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The Old Bleak

Who's more depressing, GRRM or Robin Hobb?

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( 9 comments — Leave a comment )
phoenix_hawk
Sep. 8th, 2010 12:49 pm (UTC)
Having read both: Martin. Definitely Martin. (don't get me wrong, Hobb makes me a weepy lad, but my favorite series finished off a wee bit happier than expected).
mindstalk
Sep. 9th, 2010 02:35 pm (UTC)
It doesn't help that I accidentally started reading book 3 after book 1, so I went from "things are sad but looking up" to "flashback to how things went horribly wrong". Bit confusing and really dark. I've switched to book 2, to see how things will go horribly wrong.

Though there's one bright spot: it now seems as if a canine might survive for an entire book!
phoenix_hawk
Sep. 9th, 2010 11:35 pm (UTC)
heh.
Sorry to hear about the accidental spoilers in book 3. Watching book two come crashing down was one of the really big "Oh shit!" moments for me in reading.

Without intending to spoil anything more, I suggest you take a look at a future series she wrote after you finish these three books.

Fitzschivalry is by far one of the most compelling characters I've read. Unfortunately, a fuller discussion of this will have to wait until after book 3...
mindstalk
Sep. 10th, 2010 03:14 am (UTC)
Re: heh.
I've heard of a couple later series. But I still have to finish this one.

He is fairly good, though not better IMO than Bujold, Pratchett, or Hodgell characters.
nancylebov
Sep. 8th, 2010 02:52 pm (UTC)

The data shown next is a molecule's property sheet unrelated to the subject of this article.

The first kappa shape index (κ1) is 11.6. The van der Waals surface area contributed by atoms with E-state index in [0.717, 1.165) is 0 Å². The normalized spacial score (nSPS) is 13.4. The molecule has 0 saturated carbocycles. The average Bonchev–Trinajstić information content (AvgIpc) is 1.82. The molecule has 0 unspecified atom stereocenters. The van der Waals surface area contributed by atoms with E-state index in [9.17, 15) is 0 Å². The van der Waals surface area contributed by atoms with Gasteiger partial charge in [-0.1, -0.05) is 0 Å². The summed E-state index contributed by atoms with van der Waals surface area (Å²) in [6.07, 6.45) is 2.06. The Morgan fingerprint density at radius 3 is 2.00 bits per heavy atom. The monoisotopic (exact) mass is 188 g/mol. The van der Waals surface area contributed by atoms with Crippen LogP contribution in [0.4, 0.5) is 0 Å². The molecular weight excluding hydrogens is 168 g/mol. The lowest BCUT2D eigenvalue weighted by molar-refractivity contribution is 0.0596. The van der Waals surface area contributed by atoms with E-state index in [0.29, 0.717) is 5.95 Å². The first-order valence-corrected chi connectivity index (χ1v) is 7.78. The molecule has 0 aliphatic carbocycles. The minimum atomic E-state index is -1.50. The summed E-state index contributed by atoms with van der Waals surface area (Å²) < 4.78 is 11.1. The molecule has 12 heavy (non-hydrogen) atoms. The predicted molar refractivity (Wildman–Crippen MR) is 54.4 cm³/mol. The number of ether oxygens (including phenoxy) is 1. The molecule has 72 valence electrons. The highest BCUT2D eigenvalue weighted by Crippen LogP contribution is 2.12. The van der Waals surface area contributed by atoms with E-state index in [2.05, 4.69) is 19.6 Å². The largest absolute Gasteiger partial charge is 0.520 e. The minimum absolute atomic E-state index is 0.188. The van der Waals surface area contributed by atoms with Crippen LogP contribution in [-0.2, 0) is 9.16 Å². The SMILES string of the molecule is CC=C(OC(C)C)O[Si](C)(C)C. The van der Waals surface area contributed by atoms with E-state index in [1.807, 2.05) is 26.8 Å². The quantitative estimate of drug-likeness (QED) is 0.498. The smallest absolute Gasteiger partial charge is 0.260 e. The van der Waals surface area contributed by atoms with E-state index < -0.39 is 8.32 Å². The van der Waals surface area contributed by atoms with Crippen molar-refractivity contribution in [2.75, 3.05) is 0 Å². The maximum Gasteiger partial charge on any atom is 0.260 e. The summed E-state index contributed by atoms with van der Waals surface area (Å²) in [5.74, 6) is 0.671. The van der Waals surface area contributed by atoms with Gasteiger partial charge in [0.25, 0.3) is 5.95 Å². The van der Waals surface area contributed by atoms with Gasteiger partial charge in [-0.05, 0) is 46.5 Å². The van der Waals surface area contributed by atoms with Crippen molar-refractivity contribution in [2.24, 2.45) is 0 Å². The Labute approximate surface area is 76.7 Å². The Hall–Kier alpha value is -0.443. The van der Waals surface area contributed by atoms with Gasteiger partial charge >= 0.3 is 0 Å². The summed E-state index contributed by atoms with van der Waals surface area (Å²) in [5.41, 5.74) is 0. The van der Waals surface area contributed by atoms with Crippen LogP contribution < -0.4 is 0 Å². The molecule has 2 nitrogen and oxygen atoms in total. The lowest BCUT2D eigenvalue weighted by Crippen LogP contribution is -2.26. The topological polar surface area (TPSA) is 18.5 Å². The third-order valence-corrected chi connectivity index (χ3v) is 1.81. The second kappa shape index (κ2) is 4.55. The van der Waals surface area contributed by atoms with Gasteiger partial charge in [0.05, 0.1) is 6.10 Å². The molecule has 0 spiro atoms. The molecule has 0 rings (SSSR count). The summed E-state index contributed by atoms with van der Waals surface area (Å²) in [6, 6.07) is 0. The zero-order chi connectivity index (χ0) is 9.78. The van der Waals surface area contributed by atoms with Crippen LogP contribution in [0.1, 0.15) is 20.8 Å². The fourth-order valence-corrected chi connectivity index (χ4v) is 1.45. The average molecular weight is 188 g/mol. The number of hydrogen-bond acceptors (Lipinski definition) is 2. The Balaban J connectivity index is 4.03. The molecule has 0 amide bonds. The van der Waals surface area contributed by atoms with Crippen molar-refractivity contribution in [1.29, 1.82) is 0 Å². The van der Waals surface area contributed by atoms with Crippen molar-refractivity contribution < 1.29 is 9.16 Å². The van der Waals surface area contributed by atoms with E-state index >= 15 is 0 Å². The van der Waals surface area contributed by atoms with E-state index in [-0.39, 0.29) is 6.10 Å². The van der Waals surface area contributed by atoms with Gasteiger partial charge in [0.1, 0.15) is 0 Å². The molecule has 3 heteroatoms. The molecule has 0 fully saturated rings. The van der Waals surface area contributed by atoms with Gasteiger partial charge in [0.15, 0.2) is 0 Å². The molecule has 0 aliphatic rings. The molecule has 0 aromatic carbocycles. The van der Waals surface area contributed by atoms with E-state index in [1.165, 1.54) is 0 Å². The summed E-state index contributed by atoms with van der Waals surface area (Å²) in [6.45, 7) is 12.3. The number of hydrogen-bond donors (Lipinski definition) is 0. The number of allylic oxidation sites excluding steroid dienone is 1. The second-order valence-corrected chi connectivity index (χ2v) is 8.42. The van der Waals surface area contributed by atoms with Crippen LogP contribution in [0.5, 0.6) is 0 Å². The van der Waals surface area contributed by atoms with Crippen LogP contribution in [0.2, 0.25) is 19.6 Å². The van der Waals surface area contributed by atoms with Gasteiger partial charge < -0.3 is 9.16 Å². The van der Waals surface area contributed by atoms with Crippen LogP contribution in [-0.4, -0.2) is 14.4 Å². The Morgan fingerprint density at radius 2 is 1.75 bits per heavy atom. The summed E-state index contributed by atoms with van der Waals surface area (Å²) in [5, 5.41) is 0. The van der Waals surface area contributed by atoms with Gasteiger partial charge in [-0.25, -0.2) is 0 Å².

I don't know (haven't read that much Hobb, but Lindholm was very depressing-- see especially Cloven Hooves), but the question made me laugh.
pandawife_a
Sep. 8th, 2010 10:26 pm (UTC)
Martin, by roughly infinite miles. Though I must say, I am pleased that Martin doesn't shy away from the atrocities perpetrated, in wars or by evil people. Makes it wholesomely realistic, in an extremely depressing way.

Hobb can be sad-making, but there always seems to be something forgiving, or redeeming, the sad situation.
mindstalk
Sep. 9th, 2010 02:38 pm (UTC)
The description of Martin made me think of someone else, though I forget whom. Not Glen Cook, who does mention it in having his narrator acknowledge that he mostly doesn't mention what his mercenary brethren get up to. Though there's a rescue from what the other side -- sort of -- is doing.

Oh! 1632. West Virginia town catapulted into the Thirty Years War. Beginning is fairly graphic in what the locals are doing, or willing to do. So far the Americans are taking the high road.
tempter
Sep. 9th, 2010 03:03 am (UTC)
I haven't read Hobb, but Joe Abercrombie's stuff (The Blade Itself books) is also pretty grim.
mindstalk
Sep. 9th, 2010 02:32 pm (UTC)
Actually read the first one of those, lent to me by lj:akashiver. I don't remember exactly what happened but yeah, I vaguely remember grim plot. Also a setting that needed to be cleansed with fire.

( 9 comments — Leave a comment )

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